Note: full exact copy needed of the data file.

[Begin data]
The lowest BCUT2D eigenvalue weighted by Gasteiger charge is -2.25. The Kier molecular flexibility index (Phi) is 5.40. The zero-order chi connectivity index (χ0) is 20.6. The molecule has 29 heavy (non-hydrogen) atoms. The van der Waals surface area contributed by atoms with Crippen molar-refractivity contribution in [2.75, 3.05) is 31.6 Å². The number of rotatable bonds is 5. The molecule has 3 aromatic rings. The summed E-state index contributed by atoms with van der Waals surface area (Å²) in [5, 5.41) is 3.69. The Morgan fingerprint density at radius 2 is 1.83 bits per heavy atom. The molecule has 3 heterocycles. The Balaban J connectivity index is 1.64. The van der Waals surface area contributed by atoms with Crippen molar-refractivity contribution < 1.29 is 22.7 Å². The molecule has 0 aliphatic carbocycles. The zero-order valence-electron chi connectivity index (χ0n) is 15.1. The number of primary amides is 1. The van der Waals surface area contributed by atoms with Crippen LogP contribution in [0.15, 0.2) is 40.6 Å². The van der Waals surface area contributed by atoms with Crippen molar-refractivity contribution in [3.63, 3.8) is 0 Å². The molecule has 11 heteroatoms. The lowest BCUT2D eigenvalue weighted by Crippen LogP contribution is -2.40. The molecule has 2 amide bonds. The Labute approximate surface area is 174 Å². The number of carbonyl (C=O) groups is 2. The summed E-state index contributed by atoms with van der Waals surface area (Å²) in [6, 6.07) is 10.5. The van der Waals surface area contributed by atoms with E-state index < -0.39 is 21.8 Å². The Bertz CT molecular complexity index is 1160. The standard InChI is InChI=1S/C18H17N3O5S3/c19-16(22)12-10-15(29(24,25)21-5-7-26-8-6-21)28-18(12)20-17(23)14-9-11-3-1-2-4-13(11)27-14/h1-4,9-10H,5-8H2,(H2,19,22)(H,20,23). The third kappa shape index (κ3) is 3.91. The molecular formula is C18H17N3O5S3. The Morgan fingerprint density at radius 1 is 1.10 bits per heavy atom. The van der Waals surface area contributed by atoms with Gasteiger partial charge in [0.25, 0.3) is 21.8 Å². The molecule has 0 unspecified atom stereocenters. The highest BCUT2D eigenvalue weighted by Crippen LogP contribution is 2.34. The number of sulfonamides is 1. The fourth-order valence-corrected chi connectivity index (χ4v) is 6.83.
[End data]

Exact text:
The lowest BCUT2D eigenvalue weighted by Gasteiger charge is -2.25. The Kier molecular flexibility index (Phi) is 5.40. The zero-order chi connectivity index (χ0) is 20.6. The molecule has 29 heavy (non-hydrogen) atoms. The van der Waals surface area contributed by atoms with Crippen molar-refractivity contribution in [2.75, 3.05) is 31.6 Å². The number of rotatable bonds is 5. The molecule has 3 aromatic rings. The summed E-state index contributed by atoms with van der Waals surface area (Å²) in [5, 5.41) is 3.69. The Morgan fingerprint density at radius 2 is 1.83 bits per heavy atom. The molecule has 3 heterocycles. The Balaban J connectivity index is 1.64. The van der Waals surface area contributed by atoms with Crippen molar-refractivity contribution < 1.29 is 22.7 Å². The molecule has 0 aliphatic carbocycles. The zero-order valence-electron chi connectivity index (χ0n) is 15.1. The number of primary amides is 1. The van der Waals surface area contributed by atoms with Crippen LogP contribution in [0.15, 0.2) is 40.6 Å². The van der Waals surface area contributed by atoms with Crippen molar-refractivity contribution in [3.63, 3.8) is 0 Å². The molecule has 11 heteroatoms. The lowest BCUT2D eigenvalue weighted by Crippen LogP contribution is -2.40. The molecule has 2 amide bonds. The Labute approximate surface area is 174 Å². The number of carbonyl (C=O) groups is 2. The summed E-state index contributed by atoms with van der Waals surface area (Å²) in [6, 6.07) is 10.5. The van der Waals surface area contributed by atoms with E-state index < -0.39 is 21.8 Å². The Bertz CT molecular complexity index is 1160. The standard InChI is InChI=1S/C18H17N3O5S3/c19-16(22)12-10-15(29(24,25)21-5-7-26-8-6-21)28-18(12)20-17(23)14-9-11-3-1-2-4-13(11)27-14/h1-4,9-10H,5-8H2,(H2,19,22)(H,20,23). The third kappa shape index (κ3) is 3.91. The molecular formula is C18H17N3O5S3. The Morgan fingerprint density at radius 1 is 1.10 bits per heavy atom. The van der Waals surface area contributed by atoms with Gasteiger partial charge in [0.25, 0.3) is 21.8 Å². The molecule has 0 unspecified atom stereocenters. The highest BCUT2D eigenvalue weighted by Crippen LogP contribution is 2.34. The number of sulfonamides is 1. The fourth-order valence-corrected chi connectivity index (χ4v) is 6.83.